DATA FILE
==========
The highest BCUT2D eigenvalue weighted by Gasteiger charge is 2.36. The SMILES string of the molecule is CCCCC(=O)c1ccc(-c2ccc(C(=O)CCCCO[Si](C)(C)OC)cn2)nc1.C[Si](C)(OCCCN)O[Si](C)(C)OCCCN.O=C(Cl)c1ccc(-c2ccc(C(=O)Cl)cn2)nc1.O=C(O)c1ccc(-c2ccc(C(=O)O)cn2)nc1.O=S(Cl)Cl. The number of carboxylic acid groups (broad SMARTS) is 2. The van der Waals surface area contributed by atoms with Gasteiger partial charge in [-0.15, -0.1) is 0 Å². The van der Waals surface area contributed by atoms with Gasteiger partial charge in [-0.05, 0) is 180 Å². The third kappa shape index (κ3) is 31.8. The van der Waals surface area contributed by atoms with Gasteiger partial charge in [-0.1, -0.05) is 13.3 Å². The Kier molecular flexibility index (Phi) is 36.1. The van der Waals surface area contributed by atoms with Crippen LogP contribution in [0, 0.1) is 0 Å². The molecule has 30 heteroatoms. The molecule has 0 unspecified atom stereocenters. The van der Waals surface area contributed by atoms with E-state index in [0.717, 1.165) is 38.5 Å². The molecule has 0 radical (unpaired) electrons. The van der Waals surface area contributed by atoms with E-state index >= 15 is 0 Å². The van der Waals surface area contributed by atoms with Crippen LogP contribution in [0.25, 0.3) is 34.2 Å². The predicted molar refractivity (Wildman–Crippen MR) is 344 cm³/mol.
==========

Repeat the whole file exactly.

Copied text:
The highest BCUT2D eigenvalue weighted by Gasteiger charge is 2.36. The SMILES string of the molecule is CCCCC(=O)c1ccc(-c2ccc(C(=O)CCCCO[Si](C)(C)OC)cn2)nc1.C[Si](C)(OCCCN)O[Si](C)(C)OCCCN.O=C(Cl)c1ccc(-c2ccc(C(=O)Cl)cn2)nc1.O=C(O)c1ccc(-c2ccc(C(=O)O)cn2)nc1.O=S(Cl)Cl. The number of carboxylic acid groups (broad SMARTS) is 2. The van der Waals surface area contributed by atoms with Gasteiger partial charge in [-0.15, -0.1) is 0 Å². The van der Waals surface area contributed by atoms with Gasteiger partial charge in [-0.05, 0) is 180 Å². The third kappa shape index (κ3) is 31.8. The van der Waals surface area contributed by atoms with Gasteiger partial charge in [-0.1, -0.05) is 13.3 Å². The Kier molecular flexibility index (Phi) is 36.1. The van der Waals surface area contributed by atoms with Crippen LogP contribution in [0, 0.1) is 0 Å². The molecule has 30 heteroatoms. The molecule has 0 unspecified atom stereocenters. The van der Waals surface area contributed by atoms with E-state index in [0.717, 1.165) is 38.5 Å². The molecule has 0 radical (unpaired) electrons. The van der Waals surface area contributed by atoms with E-state index >= 15 is 0 Å². The van der Waals surface area contributed by atoms with Crippen LogP contribution in [0.25, 0.3) is 34.2 Å². The predicted molar refractivity (Wildman–Crippen MR) is 344 cm³/mol.